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Ewa Fik-Rymarkiewicz v. University of Medicine and Dentistry of New Jersey


February 26, 2013


On appeal from the Superior Court of New Jersey, Law Division, Camden County, Docket No. L-6849-06.

The opinion of the court was delivered by: Fasciale, J.A.D.



Argued January 22, 2013

Before Judges Parrillo, Fasciale and Maven.

Decided February 7, 2013

The opinion of the court was delivered by FASCIALE, J.A.D.

Plaintiff Ewa Fik-Rymarkiewicz, Ph.D., a molecular biologist, appeals from a June 10, 2011 order dismissing her complaint with prejudice, and a July 22, 2011 order denying reconsideration.*fn1 We are thoroughly satisfied that plaintiff demonstrated contumacious behavior, ignored court orders, and obstructed discovery of information that is directly relevant to her primary emotional distress claim. We conclude, therefore, that the judge did not abuse her discretion, and affirm the dismissal.

In October 2006, plaintiff filed a complaint against her former employer, defendant University of Medicine and Dentistry of New Jersey (UMDNJ), and supervisors Rameshwar Sharma, Ph.D., and Dr. Duda. She alleged employment discrimination, hostile work environment, and retaliation in violation of the New Jersey Law Against Discrimination (the LAD), N.J.S.A. 10:5-1 to -49.*fn2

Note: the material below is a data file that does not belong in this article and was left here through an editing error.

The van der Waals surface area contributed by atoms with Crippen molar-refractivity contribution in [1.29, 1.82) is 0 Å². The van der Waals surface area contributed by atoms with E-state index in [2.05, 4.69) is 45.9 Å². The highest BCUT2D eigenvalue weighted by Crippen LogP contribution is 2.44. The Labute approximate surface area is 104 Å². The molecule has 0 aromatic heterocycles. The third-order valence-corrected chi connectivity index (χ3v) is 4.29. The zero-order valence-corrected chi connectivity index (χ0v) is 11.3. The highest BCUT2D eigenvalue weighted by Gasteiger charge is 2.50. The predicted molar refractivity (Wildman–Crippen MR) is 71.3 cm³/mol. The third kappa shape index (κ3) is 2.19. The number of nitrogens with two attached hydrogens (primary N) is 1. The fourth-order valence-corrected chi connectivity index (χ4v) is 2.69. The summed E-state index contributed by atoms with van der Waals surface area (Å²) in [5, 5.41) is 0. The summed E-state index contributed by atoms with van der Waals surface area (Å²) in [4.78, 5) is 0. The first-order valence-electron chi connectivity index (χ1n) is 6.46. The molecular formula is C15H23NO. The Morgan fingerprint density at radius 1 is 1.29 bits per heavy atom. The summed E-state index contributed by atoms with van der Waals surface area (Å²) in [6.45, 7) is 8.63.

Plaintiff alleged the following facts in her complaint, most of which defendants disputed.

In 2000, UMDNJ employed plaintiff as a post-doctoral fellow, and she received positive evaluations for approximately five years. In January 2005, plaintiff notified Drs. Sharma and Duda that she was pregnant and they began to harass and discriminate against her. For example, in April 2005, plaintiff discovered that Drs. Sharma and Duda published an article without recognizing her work effort, and when plaintiff questioned them about the article, Drs. Sharma and Duda threatened to terminate her if she complained publicly; and, in May 2005, Dr. Duda criticized plaintiff's work as being too slow, and pressured her that work-related stress could cause a premature birth.